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{Note from Jessica: Today’s post is shared by my good friend, Lauren, author of Lauren Fowler. She is a Registered Dietitian Nutritionist (RDN) and yoga teacher who promotes a non-diet approach to nutrition and health. She wants everyone to connect to their bodies intuitive wisdom rather than following diets. She encourages the tools of intuitive eating and health at every size. Stop by LaurenFlower.co to read more about nutrition, intuitive eating, heart-based health, and yoga.}

Too often, I see posts on blogs or Instagram about ‘how to love your body in 5 easy steps.’

While the articles usually offer some great ideas around self-care and body image, it’s also not very realistic.

Body image is a huge struggle for most women, at some point in their lives. The messages around weight loss and the idea that our body size is linked to our happiness, health, and more runs rampant in our culture. It’s not your fault if you’re struggling with your body image – these messages have probably been imprinted in your mind from media and culture, as well as friends and family talking about it.

We rarely learn how to ‘love our bodies’ while growing up. Instead, we’re usually taught the opposite – how to control or manage our body through food and exercise.

It’s not realistic to start to ‘love your body’ after reading one article about it.

What is realistic is viewing the process as a journey. Instead of body love, view it through stages.

Start with body curiosity.

You may be used to viewing your body with judgment all day long. Instead of looking in the mirror and criticizing it, switch to lenses of curiosity. This could mean getting curious about all the sensations and inner cues your body feels, as well as the thoughts and feelings you have about your body.

Notice them. If you notice a thought of, “I hate my thighs,” get curious and ask yourself, “Why? Where did this come from?” Get curious about how it would feel to feel the acceptance of your body. Observe the sensations from within your body – your energy, cues for hunger and fullness, cravings for rest, play, or touch.

This may be a completely new idea for you. We’re used to going through our days tuned off from our body, pushing through instead of resting, eating ‘perfectly’ vs based on our body’s cues, or ignoring our bodies. Slowly, bring awareness to how your body is feeling inside and out and the thoughts you’re having.

Next, it could mean viewing your body neutrally.

This is a big deal! Instead of having thoughts of body shame or hatred, in this stage, you feel neutral towards your body. Even if you don’t accept or love it yet, feeling just okay about it is a much-needed step.

You may find your energy and thoughts shifting to other parts of your life. Instead of spending time judging your body, you may have space to explore other interests in your life that have nothing to do with your body.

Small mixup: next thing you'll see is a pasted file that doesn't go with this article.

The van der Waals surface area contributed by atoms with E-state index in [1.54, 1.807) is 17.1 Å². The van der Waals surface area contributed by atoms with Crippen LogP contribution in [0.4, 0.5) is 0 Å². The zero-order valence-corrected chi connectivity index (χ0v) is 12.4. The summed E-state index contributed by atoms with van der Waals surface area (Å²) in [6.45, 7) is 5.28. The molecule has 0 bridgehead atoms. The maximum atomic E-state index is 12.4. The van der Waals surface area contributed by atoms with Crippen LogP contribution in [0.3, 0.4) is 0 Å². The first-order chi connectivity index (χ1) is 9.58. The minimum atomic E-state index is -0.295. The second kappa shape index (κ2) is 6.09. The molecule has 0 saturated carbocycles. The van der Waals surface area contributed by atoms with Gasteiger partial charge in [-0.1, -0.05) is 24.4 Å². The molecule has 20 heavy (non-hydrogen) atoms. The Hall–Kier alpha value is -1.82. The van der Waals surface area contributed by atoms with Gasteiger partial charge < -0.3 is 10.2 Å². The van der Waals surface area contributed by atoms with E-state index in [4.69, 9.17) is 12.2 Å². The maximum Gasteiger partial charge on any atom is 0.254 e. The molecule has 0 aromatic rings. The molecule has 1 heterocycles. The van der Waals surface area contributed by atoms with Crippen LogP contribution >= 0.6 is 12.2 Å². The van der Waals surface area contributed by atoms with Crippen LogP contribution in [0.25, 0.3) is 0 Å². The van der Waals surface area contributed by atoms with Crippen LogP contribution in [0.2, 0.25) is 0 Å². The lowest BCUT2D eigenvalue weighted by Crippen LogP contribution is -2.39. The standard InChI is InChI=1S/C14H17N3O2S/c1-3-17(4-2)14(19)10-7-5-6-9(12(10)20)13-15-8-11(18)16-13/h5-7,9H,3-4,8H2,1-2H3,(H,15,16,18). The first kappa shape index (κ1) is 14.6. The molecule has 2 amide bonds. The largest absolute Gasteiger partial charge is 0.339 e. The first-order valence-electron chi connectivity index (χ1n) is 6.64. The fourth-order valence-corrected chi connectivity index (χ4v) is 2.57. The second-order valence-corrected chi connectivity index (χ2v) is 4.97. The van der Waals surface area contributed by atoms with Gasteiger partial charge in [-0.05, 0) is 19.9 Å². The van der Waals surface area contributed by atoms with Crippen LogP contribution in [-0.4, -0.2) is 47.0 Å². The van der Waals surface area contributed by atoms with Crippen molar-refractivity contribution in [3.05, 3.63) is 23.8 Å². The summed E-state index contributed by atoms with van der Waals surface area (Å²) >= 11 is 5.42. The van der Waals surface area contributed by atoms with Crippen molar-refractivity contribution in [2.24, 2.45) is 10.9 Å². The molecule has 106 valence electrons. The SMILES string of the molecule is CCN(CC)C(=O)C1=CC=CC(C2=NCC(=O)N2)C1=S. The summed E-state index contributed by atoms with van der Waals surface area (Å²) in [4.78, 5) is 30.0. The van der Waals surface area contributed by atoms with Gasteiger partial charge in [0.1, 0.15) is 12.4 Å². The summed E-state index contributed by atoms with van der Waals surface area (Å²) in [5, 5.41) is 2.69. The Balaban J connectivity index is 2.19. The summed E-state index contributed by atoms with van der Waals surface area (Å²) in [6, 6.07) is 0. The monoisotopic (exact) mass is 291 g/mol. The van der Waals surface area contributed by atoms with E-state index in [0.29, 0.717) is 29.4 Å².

In this stage, it could mean finding clothes that feel comfortable without worrying as much about the size or how it looks. It could mean exploring your beliefs about bodies through learning about health at every size, body image work, and the body positivity work.

Please know that this may be a big paradigm shift for you, and you’ll be rebuilding beliefs that may be present for your whole life. The body positivity world is wonderful, but a lot of people there have done a lot of work to feel comfortable in their bodies. Be gentle with yourself as you go through the process.

With time, you may find body acceptance or even body love.

For me, body acceptance is letting go of control around my body. It’s tuning inward to listen to my body’s needs, as well as letting myself take up space in the world. It’s allowing myself to accept my body as a WHOLE part rather than judging individual parts of it. It’s being mindful of how deeper issues in my life may show up as body image thoughts, and practicing self-care to take of myself rather than taking it out on my body.

It’s also accepting body diversity and celebrating all bodies in the world. I am aware that as a thin woman in this world, my body is accepted culturally. Part of this work for me is advocating for women of all sizes because size bias and discrimination exists and needs to be addressed.

Body acceptance is a chance to build practices of self-care to take care of your body. Through living IN your body, you can allow yourself to do the work to show up fully in the world and take up space. To see your body as your home for your whole self.

This takes time – it took me years to get to where I am and sometimes I still struggle with body image thoughts – so be patient and kind with yourself on the journey. Allow yourself to go through the process to find acceptance with your body.

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